NER 9F finale

The 9F 2-10-0 was described as the best of BR’s Standard steam designs. Robert Anderson outlines the history of the class and relates the story of a ride on the last steam-hauled ore train to Consett.

One of the modified Franco-Crosti boilered 9Fs, No. 92021, with smoke deflector added around the final chimney. It was the drifting smoke problem with the original 10 locomotives that necessitated the diversion to Wellingborough in December 1955 of Nos. 92060-92066, which had been earmarked for Tyne Dock. No. 92021 is looking in a very sorry state at Derby shed on April 24, 1960.
One of the modified Franco-Crosti boilered 9Fs, No. 92021, with smoke deflector added around the final chimney. It was the drifting smoke problem with the original 10 locomotives that necessitated the diversion to Wellingborough in December 1955 of Nos. 92060-92066, which had been earmarked for Tyne Dock. No. 92021 is looking in a very sorry state at Derby shed on April 24, 1960.

The 9F 2-10-0s have been hailed as the most successful of the 12 Standard classes of steam locomotive introduced to traffic on British Railways between 1951 and 1960. They were the last class to be built and some authors have gone so far as to describe them as one of the most outstanding British steam locomotives.

However, for some of the earlier class members their entry into service in 1954/55 was far from successful. It all kicked off in mid-January 1954 when the first of the class, No. 92000, was shown off to the technical press at its birthplace, Crewe Works. Almost immediately afterwards came the surprise announcement that all eight of this new untried and untested class were to be sent to the Western Region for use on the heavy Newport docks to Ebbw Vale iron ore trains – one of the most arduous freight workings on the region.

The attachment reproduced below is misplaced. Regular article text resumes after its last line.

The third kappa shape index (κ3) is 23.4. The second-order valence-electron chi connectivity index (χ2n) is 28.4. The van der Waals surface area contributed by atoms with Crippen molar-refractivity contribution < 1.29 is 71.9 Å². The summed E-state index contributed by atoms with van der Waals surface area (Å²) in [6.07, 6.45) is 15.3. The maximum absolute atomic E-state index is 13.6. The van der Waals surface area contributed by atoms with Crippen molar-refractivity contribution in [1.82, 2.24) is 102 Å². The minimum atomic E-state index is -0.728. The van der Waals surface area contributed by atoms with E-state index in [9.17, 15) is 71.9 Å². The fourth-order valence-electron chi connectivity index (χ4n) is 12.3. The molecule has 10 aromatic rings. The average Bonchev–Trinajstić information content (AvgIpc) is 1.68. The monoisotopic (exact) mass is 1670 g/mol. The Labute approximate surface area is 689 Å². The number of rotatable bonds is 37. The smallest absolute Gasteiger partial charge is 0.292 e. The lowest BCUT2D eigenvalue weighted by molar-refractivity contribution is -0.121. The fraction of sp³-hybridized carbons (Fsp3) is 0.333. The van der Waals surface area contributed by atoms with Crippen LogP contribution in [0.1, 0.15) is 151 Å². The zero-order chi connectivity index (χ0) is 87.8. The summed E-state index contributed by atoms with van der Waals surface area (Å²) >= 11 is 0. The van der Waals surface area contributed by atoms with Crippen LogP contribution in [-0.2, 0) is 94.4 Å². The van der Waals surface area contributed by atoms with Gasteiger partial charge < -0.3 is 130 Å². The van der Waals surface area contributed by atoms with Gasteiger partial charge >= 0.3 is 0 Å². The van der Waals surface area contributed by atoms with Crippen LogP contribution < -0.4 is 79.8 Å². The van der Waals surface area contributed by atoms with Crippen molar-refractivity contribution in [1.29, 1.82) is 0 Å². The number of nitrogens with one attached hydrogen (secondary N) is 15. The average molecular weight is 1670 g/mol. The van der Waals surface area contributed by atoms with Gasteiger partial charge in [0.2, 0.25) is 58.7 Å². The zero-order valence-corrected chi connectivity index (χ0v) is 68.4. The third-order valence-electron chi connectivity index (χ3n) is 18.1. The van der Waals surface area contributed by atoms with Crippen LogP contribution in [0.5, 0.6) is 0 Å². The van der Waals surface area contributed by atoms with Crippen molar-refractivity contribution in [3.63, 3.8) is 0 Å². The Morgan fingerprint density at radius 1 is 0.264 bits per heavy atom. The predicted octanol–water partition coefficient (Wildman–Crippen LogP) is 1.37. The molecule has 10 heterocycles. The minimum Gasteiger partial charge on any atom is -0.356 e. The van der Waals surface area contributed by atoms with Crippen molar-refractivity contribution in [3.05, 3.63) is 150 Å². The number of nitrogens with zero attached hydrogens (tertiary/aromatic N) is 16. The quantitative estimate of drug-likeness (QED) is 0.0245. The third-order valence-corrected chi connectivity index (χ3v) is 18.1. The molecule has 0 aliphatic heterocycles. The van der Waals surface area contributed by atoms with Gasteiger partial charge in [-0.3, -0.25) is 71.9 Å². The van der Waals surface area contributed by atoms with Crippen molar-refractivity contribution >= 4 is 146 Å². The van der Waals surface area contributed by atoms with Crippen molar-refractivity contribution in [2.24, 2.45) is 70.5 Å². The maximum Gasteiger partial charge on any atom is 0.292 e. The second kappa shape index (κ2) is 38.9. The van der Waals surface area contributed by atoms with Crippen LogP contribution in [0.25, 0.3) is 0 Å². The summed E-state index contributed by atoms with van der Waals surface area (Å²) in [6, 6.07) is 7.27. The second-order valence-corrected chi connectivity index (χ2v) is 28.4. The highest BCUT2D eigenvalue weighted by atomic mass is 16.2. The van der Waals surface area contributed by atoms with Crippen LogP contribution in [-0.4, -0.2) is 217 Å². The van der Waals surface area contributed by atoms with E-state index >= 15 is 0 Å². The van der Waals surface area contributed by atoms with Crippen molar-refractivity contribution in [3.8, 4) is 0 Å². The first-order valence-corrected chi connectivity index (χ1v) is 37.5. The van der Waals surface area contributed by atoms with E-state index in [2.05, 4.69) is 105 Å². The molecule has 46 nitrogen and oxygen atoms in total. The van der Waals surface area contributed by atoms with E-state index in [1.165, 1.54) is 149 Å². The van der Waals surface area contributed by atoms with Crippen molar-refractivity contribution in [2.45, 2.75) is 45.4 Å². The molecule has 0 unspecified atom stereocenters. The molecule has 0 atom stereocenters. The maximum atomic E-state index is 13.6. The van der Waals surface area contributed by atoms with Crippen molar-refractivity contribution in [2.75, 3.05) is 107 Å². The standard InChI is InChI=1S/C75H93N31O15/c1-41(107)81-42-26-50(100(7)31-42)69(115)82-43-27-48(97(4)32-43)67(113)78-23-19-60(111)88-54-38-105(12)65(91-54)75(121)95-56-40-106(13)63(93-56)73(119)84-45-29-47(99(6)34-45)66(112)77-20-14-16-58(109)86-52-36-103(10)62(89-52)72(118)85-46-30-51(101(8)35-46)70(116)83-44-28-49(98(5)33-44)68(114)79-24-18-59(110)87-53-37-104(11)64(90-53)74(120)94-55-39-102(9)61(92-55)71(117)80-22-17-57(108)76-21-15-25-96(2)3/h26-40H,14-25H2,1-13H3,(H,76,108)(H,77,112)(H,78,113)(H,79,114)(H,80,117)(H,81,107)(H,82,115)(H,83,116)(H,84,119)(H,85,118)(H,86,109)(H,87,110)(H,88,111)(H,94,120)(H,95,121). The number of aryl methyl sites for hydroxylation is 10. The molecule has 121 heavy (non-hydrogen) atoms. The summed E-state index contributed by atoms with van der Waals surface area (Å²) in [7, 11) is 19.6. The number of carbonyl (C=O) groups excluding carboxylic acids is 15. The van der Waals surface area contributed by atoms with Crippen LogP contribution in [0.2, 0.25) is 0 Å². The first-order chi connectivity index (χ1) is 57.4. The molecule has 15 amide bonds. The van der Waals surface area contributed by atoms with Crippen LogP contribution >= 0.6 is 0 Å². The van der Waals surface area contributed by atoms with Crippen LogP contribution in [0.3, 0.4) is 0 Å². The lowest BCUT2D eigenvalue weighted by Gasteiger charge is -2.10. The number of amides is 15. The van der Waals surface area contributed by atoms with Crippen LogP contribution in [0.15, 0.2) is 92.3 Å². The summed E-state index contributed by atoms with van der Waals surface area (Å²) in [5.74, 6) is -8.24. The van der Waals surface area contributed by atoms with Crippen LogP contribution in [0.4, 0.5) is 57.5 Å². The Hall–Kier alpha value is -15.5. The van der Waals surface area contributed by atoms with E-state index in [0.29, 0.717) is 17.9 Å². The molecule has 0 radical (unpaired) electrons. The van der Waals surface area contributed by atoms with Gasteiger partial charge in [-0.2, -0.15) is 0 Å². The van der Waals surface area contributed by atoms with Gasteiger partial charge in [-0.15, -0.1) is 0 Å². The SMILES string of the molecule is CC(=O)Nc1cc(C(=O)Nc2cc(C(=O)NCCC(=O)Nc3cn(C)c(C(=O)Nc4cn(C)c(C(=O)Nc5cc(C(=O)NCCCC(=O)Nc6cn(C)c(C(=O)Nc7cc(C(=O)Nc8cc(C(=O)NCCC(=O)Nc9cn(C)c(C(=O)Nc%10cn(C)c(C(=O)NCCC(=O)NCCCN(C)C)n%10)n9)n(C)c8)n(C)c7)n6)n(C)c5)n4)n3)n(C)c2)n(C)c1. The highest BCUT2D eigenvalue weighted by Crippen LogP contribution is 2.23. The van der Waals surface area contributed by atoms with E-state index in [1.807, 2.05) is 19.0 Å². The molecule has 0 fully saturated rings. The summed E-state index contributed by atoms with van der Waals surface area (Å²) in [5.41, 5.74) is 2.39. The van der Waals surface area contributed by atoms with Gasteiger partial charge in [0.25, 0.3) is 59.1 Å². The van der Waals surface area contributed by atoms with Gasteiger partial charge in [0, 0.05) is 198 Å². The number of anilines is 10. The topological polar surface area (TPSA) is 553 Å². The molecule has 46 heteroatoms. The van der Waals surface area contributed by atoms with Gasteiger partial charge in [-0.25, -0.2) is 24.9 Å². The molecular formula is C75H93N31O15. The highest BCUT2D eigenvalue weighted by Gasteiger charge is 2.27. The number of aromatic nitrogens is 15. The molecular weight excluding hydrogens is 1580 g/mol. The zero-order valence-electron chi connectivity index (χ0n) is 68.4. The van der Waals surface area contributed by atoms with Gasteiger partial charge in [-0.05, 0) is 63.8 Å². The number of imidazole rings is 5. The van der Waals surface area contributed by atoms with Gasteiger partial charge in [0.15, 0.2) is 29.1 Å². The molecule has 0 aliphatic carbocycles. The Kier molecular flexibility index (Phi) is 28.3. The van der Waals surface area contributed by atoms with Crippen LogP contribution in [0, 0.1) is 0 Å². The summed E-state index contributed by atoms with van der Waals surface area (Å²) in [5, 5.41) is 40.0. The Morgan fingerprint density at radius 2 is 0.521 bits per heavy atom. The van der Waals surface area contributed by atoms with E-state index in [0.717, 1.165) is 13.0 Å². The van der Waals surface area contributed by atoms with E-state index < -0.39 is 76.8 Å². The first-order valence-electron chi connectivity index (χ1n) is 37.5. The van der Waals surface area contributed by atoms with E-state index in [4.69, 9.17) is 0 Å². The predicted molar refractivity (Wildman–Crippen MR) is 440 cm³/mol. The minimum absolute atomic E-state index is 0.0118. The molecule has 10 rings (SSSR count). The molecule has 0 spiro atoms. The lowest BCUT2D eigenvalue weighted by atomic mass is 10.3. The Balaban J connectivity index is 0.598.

Eyeballs must have been rolling for it was well known that the WR was openly hostile to anything that was not built at Swindon – as witness its contempt for the 13 Crewe-built Britannia Pacifics sent there in 1951/52. The WR did things its own way and continued to do so right into the diesel era. One must wonder whether this business of sending the first 9Fs; Crewe-built as they were, to the WR, was an attempt by the newly formed British Transport Commission in the august halls of 222 Marylebone Road to exert some authority over this go it alone region.

Yet the plan backfired. The new locomotives immediately ran into trouble with regulators not being sensitive enough, causing uncontrollable slipping when starting away. Of course this was no good with a 600-ton train to take unaided up the valley with gradients as steep as 1-in-52 to Ebbw Vale steelworks, a distance of around 19 miles.

The problem was solved by fitting smaller regulator valves but, in the meantime, these first eight had spent several weeks or even months out of use while awaiting attention at Swindon works.

Read more in Issue 222 of Heritage Railway

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